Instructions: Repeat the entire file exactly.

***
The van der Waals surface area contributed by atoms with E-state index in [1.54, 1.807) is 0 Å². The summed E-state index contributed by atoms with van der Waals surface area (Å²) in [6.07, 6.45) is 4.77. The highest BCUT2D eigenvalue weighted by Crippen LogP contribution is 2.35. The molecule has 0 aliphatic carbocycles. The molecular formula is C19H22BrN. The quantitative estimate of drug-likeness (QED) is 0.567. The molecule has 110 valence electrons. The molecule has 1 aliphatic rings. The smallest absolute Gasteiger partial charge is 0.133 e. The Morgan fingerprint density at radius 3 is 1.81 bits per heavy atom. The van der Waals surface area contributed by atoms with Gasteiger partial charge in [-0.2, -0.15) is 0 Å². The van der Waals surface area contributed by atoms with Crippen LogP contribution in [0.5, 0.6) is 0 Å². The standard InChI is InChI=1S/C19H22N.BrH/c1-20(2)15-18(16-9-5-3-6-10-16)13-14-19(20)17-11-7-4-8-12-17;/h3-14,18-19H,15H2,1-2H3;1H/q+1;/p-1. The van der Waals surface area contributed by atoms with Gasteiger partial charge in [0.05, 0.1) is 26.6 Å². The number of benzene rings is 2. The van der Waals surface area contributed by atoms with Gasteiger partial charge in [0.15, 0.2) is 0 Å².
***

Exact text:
The van der Waals surface area contributed by atoms with E-state index in [1.54, 1.807) is 0 Å². The summed E-state index contributed by atoms with van der Waals surface area (Å²) in [6.07, 6.45) is 4.77. The highest BCUT2D eigenvalue weighted by Crippen LogP contribution is 2.35. The molecule has 0 aliphatic carbocycles. The molecular formula is C19H22BrN. The quantitative estimate of drug-likeness (QED) is 0.567. The molecule has 110 valence electrons. The molecule has 1 aliphatic rings. The smallest absolute Gasteiger partial charge is 0.133 e. The Morgan fingerprint density at radius 3 is 1.81 bits per heavy atom. The van der Waals surface area contributed by atoms with Gasteiger partial charge in [-0.2, -0.15) is 0 Å². The van der Waals surface area contributed by atoms with Crippen LogP contribution in [0.5, 0.6) is 0 Å². The standard InChI is InChI=1S/C19H22N.BrH/c1-20(2)15-18(16-9-5-3-6-10-16)13-14-19(20)17-11-7-4-8-12-17;/h3-14,18-19H,15H2,1-2H3;1H/q+1;/p-1. The van der Waals surface area contributed by atoms with Gasteiger partial charge in [0.05, 0.1) is 26.6 Å². The number of benzene rings is 2. The van der Waals surface area contributed by atoms with Gasteiger partial charge in [0.15, 0.2) is 0 Å².